The two major problems with the National Broadband Network business model are the pricing structure and the future level of prices.
In November 2016, the nbn conducted its third secret consultation on CVCs; a controversial aspect of its pricing structure. It is still fiddling with a hopeless construct. The pricing structure is too complex, does not lead to affordable retail prices and will not lead to the transformational outcomes expected from this broadband project.
Worse, the nbn clings to the hope that it can turn a profit on a very expensive project which was priced initially to smooth migration from legacy copper networks. This will mean increasing wholesale revenues per line (ARPU) over time; which has not been the case historically for broadband ARPU.
For more on the latest consultation, read economuse-2016-11-30
The Ministry of Business Innovation and employment NZ is moving to the building block method (BBM) adopted by the ACCC some years ago.There are several ultra-fast broadband providers in NZ and one of them also has a copper network with no decommissioning deadline. The Ministry is seeking views on how this wholesale sector should be regulated from 2020.
My submission suggests that the BBM is just one step towards the utility style regulation that it wants. NZ has the opportunity to also adopt utility style wholesale pricing which addresses its concerns about anchor products, encourages adoption and use of broadband networks while avoiding the mistakes made by Canada and Australia.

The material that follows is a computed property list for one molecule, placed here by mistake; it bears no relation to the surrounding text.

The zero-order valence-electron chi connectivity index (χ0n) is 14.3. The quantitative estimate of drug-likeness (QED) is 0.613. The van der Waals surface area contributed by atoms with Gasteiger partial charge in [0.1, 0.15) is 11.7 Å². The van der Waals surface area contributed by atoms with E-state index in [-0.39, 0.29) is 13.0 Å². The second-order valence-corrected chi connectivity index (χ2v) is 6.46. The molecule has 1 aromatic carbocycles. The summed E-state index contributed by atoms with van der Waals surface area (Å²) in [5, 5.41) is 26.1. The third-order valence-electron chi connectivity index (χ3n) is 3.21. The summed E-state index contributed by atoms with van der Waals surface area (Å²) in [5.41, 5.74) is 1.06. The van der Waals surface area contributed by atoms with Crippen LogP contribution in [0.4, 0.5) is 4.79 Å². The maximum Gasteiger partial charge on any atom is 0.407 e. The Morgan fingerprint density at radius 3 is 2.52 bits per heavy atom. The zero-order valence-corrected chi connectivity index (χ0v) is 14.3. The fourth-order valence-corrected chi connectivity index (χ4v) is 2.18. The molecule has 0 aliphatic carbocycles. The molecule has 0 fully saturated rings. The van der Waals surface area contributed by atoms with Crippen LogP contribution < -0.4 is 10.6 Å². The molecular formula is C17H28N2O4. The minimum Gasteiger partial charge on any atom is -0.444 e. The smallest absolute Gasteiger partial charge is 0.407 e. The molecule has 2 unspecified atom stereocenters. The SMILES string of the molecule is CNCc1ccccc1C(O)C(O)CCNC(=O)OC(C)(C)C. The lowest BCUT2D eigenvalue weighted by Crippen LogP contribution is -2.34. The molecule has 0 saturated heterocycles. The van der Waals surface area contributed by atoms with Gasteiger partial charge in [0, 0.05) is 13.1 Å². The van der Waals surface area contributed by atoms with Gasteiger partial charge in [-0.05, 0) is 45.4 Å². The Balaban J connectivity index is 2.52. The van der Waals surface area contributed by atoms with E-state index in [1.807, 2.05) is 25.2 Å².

The submission can be accessed here: NZ-2016
This week, Bill Morrow announced another tweak to CVC pricing which seems to imply a $1.75 cut in the current $17.50/Mbps CVC price as early as July. But even with this and tiered discounts (for which an implementation date has yet to be announced), CVC costs per end user are going to be double what the sector is looking for.
In the PC world we have seen that bigger chips and improved performance have been closely followed by more sophisticated software that eats up the new capacity. But, we have a chicken and egg situation with the NBN. We know that users are not prepared to pay for speed. Users will not need more speed until the applications require them. And the applications will not arrive until users have the speeds to use them.
We can cut through this impasse and unleash innovation if nbn™ Co. turns on speed with just one or two AVCs (say, up to 100 Mbps and unlimited). It would catapult Australia to the top of global speed ratings. More importantly, Australia would become the global lab for developers looking for ubiquitous, true broadband.
NBN is doing another consultation on CVC pricing with some of its customers. CVC pricing has been a problem for the NBN from the outset and these secretive consultations do not reflect the openness and transparency promised the current management team.
However, enough details have been leaked to make some comments on the latest ideas; which are due to be trialled from April. I just wish it would try the ideas I have been telling it for over 6 years now.
So, here it is: Economuse 2015-11-30
NBN pricing is back under the microscope with attacks from industry heavy weights like iinet’s Chief Technology Officer, Mark Dioguardi, and serial telco entrepreneur Bevan Slattery who recently called CVCs “evil, stupid and counterproductive”.
This column looks at the challenges for CVC pricing posed by iinet in the context of increased video streaming.
T o read more, click Economuse 2015-05-14